SIFMA’s Bentsen Delivers Remarks at the SIFMA-TCH Prudential Regulation Conference

Good morning. I’m Ken Bentsen, President and CEO of SIFMA. It’s a pleasure to be here.

I’d like to thank everyone for joining us here today at our 4th Annual Prudential Regulation Conference. SIFMA is pleased to once again partner with The Clearing House as we continue to navigate through and finalize the implementation of Dodd-Frank and other prudential rulemakings. I’d like to recognize The Clearing House’s John Court and the staff at The Clearing House as well as my colleague Carter McDowell and the SIFMA staff for collaborating once again on this important event. Your hard work on this important topic has helped this conference grow in popularity over the last three years to the point that this year, we are at full capacity and have a waiting list of attendees.

I’d also like to recognize our event’s gold sponsors, PricewaterhouseCoopers and Sullivan and Cromwell, and our strategic partners. Finally, I’d like to give a very special thanks and recognition to our friends at Covington and Burling for hosting us today in their spectacular, office space here at City Center.

Without all of your support, this event would not be possible.

Our goal is to bring together leading experts from the public and private sectors to examine the progress made since the enactment of Dodd-Frank, the role of regulation in today’s banking system and how changes have affected U.S. and global capital markets.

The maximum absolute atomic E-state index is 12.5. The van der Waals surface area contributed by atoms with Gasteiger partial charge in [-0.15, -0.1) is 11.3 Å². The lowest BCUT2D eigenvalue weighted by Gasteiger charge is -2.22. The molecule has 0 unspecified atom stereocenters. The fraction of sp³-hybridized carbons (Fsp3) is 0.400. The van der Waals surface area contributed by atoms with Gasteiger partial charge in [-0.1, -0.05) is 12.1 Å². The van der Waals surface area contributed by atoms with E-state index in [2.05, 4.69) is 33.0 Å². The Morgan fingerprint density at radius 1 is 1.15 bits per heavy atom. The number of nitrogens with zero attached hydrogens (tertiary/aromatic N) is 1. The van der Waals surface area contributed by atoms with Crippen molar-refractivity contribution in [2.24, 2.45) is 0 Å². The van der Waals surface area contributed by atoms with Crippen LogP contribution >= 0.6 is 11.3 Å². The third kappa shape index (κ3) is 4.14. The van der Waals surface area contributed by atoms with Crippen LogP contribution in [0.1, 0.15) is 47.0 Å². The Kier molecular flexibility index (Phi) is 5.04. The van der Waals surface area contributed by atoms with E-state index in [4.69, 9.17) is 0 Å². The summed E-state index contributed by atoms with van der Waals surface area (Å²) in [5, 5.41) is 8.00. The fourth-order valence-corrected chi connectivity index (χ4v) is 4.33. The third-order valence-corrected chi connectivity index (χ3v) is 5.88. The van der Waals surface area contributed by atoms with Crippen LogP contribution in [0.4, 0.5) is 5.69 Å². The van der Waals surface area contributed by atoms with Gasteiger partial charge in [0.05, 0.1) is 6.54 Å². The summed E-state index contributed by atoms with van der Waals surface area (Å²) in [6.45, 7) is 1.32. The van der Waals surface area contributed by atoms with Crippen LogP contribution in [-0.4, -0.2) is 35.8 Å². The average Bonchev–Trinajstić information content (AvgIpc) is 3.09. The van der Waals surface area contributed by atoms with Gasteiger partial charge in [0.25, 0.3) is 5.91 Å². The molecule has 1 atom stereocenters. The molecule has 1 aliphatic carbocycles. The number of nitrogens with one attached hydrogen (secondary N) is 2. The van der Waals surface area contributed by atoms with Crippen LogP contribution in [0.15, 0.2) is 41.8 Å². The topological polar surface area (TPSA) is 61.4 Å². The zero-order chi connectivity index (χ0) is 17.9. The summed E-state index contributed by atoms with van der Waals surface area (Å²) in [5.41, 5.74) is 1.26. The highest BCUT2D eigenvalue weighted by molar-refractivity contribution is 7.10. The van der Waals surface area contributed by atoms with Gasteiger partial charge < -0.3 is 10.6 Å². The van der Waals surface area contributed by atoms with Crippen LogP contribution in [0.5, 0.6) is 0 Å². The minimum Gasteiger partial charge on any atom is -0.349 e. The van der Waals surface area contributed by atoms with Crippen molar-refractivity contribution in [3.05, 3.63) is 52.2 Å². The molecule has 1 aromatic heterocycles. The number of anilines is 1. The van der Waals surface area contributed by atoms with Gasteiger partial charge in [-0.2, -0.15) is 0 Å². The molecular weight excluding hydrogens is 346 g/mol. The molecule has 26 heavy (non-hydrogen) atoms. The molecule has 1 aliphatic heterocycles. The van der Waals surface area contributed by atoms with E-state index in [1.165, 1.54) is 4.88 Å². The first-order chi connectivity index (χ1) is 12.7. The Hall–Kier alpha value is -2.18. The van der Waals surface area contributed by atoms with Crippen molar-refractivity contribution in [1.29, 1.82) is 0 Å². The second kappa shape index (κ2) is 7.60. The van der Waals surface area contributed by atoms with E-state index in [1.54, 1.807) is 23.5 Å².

As you look around the room you’ll see a mix of industry leaders, regulators, senior staff from Congress and the Administration, experts from think tanks, and representatives from G-20 embassies. Each year, we look forward to bringing you all together at this event to engage in dialogue and have a conversation with one another about the challenges and questions that surround the topics we will discuss today.

Whether intentional or not, our conference tends to fall around the anniversary of the DoddFrank Act. After six years, most of the regulations in Title I & II have been completed; however, we have yet to come close to fully understanding their impact.

In his last State of the Union address, the President said that there should be no mistake that the American economy is the strongest and most durable in the world. I believe that is true, and a major contributing factor is that the US has the deepest, most liquid capital markets in the world, with a broad investor base, both retail and institutional, which underscores the resiliency of our nation’s economy to rebound more rapidly than other jurisdictions. And it is the primary reason that leaders in Asia and Europe increasingly aspire to replicate the US financial market model.